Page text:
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In Tevendale We Trust

by Archives December 4, 2007

A former co-worker of mine recently confided in me he was moving to Quebec City because he was “tanne de tous les immigrants.” Based on the debate that has raged throughout Quebec’s francophone population in the past few months, it appears he’s not alone.
Sitting in on last Thursday’s first (and only) English-language hearing of the Bouchard-Taylor commission on reasonable accommodation provided me with the opportunity to hear the English community’s list of grievances.
The difference between this hearing and one in the rural Laurentians, for example, seemed that people last Thursday pointed mainly to a lack of opportunity and a sense of exclusion from Quebec society; whereas, based on news reports that have come in from the commissions around the province since September, people living outside this dense urban region seemed to express more – dare we say – xenophobia than anything.
Well my friend, whether you live in the city or not, those same immigrants you’re tired of are the ones on whom the economy and the population depend. With the lowest birth rate in the country and one of the lowest in North America, Quebec’s ageing population has long fallen short of even a basic replacement rate of birth. Instead, in order to maintain our population and our economy, we have relied on a steady influx of new arrivals.
And are we grateful?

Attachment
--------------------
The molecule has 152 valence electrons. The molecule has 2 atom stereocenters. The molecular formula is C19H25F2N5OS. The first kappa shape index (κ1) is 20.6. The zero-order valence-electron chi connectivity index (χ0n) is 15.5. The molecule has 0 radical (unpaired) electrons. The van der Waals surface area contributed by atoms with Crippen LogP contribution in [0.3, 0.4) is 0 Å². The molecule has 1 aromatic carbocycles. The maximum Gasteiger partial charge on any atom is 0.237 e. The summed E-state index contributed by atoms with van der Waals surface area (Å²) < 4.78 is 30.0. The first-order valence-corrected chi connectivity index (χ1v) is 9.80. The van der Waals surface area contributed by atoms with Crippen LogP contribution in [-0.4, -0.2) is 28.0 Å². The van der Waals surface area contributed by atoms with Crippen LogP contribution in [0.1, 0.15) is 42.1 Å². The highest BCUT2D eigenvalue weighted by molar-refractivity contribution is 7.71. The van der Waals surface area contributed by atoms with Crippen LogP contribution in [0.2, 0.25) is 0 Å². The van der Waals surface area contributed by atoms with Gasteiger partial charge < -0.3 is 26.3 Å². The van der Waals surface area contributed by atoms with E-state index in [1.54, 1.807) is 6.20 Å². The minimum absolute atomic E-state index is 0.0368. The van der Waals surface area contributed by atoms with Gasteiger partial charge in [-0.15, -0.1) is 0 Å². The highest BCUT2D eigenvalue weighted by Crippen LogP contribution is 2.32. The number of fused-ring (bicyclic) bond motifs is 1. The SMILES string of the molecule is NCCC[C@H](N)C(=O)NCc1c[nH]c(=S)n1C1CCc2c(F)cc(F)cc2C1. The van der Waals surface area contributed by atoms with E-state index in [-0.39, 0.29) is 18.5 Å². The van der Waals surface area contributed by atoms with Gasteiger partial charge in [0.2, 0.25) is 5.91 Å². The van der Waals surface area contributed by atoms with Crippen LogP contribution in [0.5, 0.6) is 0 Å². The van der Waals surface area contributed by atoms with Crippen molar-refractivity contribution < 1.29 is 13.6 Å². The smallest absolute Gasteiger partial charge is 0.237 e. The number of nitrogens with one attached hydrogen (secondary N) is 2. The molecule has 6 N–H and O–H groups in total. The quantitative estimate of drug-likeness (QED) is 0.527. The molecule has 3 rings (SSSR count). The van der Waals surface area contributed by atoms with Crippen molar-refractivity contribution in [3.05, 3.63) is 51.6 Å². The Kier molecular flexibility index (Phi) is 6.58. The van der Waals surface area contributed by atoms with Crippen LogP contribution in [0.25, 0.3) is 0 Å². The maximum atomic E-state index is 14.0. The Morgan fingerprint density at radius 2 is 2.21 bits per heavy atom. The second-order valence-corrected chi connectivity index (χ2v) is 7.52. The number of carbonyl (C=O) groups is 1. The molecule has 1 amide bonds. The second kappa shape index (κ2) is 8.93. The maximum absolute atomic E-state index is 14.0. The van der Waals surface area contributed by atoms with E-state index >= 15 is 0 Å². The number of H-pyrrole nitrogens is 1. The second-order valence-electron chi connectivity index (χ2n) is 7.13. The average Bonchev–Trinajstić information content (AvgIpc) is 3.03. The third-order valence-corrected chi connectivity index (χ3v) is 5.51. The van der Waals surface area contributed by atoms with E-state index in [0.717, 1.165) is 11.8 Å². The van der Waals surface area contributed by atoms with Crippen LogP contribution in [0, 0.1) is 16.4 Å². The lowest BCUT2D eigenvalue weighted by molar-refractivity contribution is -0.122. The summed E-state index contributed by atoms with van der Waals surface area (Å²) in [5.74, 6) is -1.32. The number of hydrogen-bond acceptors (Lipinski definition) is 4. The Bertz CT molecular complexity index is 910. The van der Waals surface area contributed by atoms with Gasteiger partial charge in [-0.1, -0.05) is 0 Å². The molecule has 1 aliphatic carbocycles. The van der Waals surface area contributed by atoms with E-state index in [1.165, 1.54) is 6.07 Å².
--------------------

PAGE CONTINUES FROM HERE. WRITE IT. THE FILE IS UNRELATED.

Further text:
Many white Quebecers are sadly quick to point the finger at immigrants for all of our society’s woes. And that’s what gets me.
How a group of people representing less than 20 per cent of the province’s population, already working to sustain our privileged economy, can be held responsible for all the “malheur” in the province – I don’t know.
Just because we’re part of the 16 per cent of the world who are fortunate enough to have been born in developed countries doesn’t mean we should be able to exclude from our society people whose drive, ethic and ambition have brought them here in search of a better life. Who are we to say who can come here and who cannot?
Who are we – white or not, French-speaking or Hindi, wearers of ballcaps or hijabs – who are we in the end but a bunch of immigrants ourselves?
In fact, one of the first witnessed instances of “reasonable accommodation” in this province was when the British won the war for New France. Rather than impose an English heritage, values and language, they let the French-speaking part of the country hold on to their language and values. In retrospect, assimilation would have been easier.
I see no reason for all this hostility towards immigrants in this province. They have as much of a right to be here as anyone else, indeed some would argue that those who seek citizenship through effort and commitment have a greater claim to it than those who rest on the accident of birth.

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